As the 14th February is on the pinkish, romantic horizon, it’s hearts galore on the blogosphere. A few macaron lovers have asked me if I could tell them how to pipe out heart shapes.
Well, it’s so easy. You don’t even need a template. To pipe out macaron hearts, just think “V” for Valentine.
Pipe out the macaron batter using a plain tip. Make two separate strokes in a V shape, pressing down firmly at the top and tapering away towards the bottom.
Don’t forget that the hearts will spread to form the heart, so leave a good space between each. If, after a couple of minutes, your hearts are rather round at the bottom, take a cocktail stick and just make a quick line down the middle to the tip. The hearts will continue to spread slightly and even out nicely while you’re airing them.
Make pink heart macarons with the rose buttercream filling (see recipe on page 45), or why not make a macaron dessert, placing a macaron heart on top? The hearts can be made in advance and frozen so you’ll have a quick, easy romantic dessert for your Valentine. It’s gluten free!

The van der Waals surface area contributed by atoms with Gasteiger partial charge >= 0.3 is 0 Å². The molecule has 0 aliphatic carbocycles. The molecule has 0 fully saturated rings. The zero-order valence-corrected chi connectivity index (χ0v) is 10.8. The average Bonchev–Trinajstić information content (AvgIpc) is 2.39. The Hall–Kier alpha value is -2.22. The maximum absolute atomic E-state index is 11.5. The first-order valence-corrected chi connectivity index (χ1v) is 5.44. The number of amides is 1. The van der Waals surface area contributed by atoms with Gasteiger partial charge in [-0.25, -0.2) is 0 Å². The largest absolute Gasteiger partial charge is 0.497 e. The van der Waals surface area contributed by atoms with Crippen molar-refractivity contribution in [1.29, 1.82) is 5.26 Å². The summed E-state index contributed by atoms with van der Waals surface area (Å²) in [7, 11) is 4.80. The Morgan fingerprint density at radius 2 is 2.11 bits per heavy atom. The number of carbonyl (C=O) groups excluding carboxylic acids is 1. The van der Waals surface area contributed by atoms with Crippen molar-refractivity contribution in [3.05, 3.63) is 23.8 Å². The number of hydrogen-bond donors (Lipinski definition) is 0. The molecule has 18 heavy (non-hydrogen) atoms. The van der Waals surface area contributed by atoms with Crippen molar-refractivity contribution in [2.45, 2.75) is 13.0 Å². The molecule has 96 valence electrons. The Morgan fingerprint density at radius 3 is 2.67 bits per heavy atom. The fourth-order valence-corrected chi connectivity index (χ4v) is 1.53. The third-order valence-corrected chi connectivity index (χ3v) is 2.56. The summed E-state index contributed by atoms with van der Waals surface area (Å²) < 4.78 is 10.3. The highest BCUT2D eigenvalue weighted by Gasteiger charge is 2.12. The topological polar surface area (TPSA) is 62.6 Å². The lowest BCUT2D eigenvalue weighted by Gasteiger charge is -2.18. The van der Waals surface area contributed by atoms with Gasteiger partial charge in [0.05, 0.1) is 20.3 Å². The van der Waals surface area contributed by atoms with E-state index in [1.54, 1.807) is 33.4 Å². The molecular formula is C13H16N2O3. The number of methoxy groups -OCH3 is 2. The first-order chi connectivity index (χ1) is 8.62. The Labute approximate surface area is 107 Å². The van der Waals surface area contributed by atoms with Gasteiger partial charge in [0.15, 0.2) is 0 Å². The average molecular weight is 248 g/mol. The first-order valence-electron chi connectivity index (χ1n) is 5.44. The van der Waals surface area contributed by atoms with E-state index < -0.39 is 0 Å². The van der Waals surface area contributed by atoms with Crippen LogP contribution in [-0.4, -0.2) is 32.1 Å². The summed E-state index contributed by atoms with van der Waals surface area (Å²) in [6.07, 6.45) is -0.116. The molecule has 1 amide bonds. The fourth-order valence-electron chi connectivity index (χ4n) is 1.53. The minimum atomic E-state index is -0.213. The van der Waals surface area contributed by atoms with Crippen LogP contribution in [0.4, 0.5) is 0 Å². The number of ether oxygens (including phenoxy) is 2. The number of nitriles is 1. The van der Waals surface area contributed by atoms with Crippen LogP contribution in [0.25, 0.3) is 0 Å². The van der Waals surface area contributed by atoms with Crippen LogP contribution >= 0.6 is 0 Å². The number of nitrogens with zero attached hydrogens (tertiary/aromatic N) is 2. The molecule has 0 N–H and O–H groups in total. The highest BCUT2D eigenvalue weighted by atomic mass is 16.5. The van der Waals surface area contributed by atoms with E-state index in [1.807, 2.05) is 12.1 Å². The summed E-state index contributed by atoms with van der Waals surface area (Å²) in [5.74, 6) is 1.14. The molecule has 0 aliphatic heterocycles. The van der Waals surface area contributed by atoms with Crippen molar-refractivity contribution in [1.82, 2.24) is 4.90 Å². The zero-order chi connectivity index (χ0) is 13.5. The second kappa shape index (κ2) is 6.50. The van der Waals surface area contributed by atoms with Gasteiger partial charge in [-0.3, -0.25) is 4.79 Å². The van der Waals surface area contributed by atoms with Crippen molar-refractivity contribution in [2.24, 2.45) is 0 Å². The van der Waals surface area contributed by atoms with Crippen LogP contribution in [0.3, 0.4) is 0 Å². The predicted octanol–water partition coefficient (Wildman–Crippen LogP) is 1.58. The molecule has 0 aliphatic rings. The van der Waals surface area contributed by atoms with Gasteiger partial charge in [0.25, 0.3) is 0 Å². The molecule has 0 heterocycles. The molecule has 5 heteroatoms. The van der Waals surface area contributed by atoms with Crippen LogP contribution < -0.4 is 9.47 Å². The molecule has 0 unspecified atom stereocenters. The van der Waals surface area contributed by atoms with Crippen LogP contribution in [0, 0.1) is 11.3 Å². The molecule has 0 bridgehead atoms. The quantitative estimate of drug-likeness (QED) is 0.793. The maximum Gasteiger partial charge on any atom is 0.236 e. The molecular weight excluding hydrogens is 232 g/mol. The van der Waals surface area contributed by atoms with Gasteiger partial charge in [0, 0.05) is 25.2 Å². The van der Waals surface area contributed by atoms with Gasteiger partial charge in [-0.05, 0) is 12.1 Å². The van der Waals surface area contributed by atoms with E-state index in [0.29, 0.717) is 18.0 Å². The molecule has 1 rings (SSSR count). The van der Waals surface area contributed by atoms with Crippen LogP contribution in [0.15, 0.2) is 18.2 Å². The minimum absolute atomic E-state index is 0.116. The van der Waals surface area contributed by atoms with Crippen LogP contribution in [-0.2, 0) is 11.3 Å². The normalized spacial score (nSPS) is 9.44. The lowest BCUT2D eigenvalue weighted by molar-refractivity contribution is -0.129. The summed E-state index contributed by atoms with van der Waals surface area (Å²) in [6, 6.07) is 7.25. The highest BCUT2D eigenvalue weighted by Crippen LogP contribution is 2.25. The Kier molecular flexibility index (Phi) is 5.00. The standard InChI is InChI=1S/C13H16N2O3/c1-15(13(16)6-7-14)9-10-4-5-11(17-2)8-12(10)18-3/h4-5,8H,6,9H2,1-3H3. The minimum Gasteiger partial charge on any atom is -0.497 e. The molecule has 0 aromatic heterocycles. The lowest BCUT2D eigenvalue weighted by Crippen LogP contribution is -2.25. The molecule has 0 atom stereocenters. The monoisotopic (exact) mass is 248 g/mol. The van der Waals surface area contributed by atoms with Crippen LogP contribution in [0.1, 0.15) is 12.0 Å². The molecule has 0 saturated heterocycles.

Inspired by Pierre Hermé’s famous Ispahan of rose, raspberry and lychee, I have a rosy, raspberry dessert in the book (recipe on page 109.) Simply mash a few raspberries into mascarpone, adding a dash of rosewater and sugar, whisk until light and fluffy. Serve on top of a giant rose macaron, decorate with raspberries and plonk (sorry, delicately place) your Valentine heart on top.
Why are there no lychees? Er – shh, don’t tell anyone – but when I was 9, I stole a lychee from Safeways. What? Well our family never bought them. I was intrigued by their lumpy, martian appearance and had no idea of their taste. Terrified about being caught with it in my pocket, the most guilty feeling followed of cracking the shell secretly in my room. I’ll never forget the taste but as a result of secret guilt, you won’t see any lychees in my cooking.
There! That saved me a fortune in therapy, now that it’s finally out in the open.
And for those of you who are not into love heart-shapes, like my Frenchie Valentine, there’s always the plain, traditional round macaron – just like the ones you find in the Parisian pâtisseries. Although there’s nothing really that plain about a macaron, is there?